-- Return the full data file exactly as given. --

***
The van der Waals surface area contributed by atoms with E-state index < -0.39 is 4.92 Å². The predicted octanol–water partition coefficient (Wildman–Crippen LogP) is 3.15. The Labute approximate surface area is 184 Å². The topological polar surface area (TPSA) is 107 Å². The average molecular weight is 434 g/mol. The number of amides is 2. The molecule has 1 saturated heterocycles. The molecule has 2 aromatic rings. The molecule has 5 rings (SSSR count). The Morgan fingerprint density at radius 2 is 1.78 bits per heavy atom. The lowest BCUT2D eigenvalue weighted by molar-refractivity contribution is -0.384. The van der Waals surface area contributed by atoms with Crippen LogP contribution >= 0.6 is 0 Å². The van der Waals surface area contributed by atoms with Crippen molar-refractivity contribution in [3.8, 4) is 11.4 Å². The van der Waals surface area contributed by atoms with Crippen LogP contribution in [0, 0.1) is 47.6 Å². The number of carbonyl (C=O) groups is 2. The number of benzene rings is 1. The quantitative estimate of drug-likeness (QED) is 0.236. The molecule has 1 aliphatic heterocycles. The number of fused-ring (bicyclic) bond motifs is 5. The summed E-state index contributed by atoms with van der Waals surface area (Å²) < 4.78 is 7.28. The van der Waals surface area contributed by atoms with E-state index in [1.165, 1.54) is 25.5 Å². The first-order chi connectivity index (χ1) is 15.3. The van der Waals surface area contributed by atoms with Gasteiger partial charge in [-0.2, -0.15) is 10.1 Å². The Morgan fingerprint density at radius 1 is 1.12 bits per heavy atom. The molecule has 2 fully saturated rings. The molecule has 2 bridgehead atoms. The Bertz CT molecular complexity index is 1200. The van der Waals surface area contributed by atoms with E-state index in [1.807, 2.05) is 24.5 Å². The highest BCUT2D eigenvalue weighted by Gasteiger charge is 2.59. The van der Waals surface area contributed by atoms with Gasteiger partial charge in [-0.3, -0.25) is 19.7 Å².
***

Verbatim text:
The van der Waals surface area contributed by atoms with E-state index < -0.39 is 4.92 Å². The predicted octanol–water partition coefficient (Wildman–Crippen LogP) is 3.15. The Labute approximate surface area is 184 Å². The topological polar surface area (TPSA) is 107 Å². The average molecular weight is 434 g/mol. The number of amides is 2. The molecule has 1 saturated heterocycles. The molecule has 2 aromatic rings. The molecule has 5 rings (SSSR count). The Morgan fingerprint density at radius 2 is 1.78 bits per heavy atom. The lowest BCUT2D eigenvalue weighted by molar-refractivity contribution is -0.384. The van der Waals surface area contributed by atoms with Crippen LogP contribution >= 0.6 is 0 Å². The van der Waals surface area contributed by atoms with Crippen molar-refractivity contribution in [3.8, 4) is 11.4 Å². The van der Waals surface area contributed by atoms with Crippen LogP contribution in [0, 0.1) is 47.6 Å². The number of carbonyl (C=O) groups is 2. The number of benzene rings is 1. The quantitative estimate of drug-likeness (QED) is 0.236. The molecule has 1 aliphatic heterocycles. The number of fused-ring (bicyclic) bond motifs is 5. The summed E-state index contributed by atoms with van der Waals surface area (Å²) < 4.78 is 7.28. The van der Waals surface area contributed by atoms with E-state index in [1.165, 1.54) is 25.5 Å². The first-order chi connectivity index (χ1) is 15.3. The van der Waals surface area contributed by atoms with Gasteiger partial charge in [-0.2, -0.15) is 10.1 Å². The Morgan fingerprint density at radius 1 is 1.12 bits per heavy atom. The molecule has 2 fully saturated rings. The molecule has 2 bridgehead atoms. The Bertz CT molecular complexity index is 1200. The van der Waals surface area contributed by atoms with E-state index in [1.807, 2.05) is 24.5 Å². The highest BCUT2D eigenvalue weighted by Gasteiger charge is 2.59. The van der Waals surface area contributed by atoms with Gasteiger partial charge in [-0.3, -0.25) is 19.7 Å².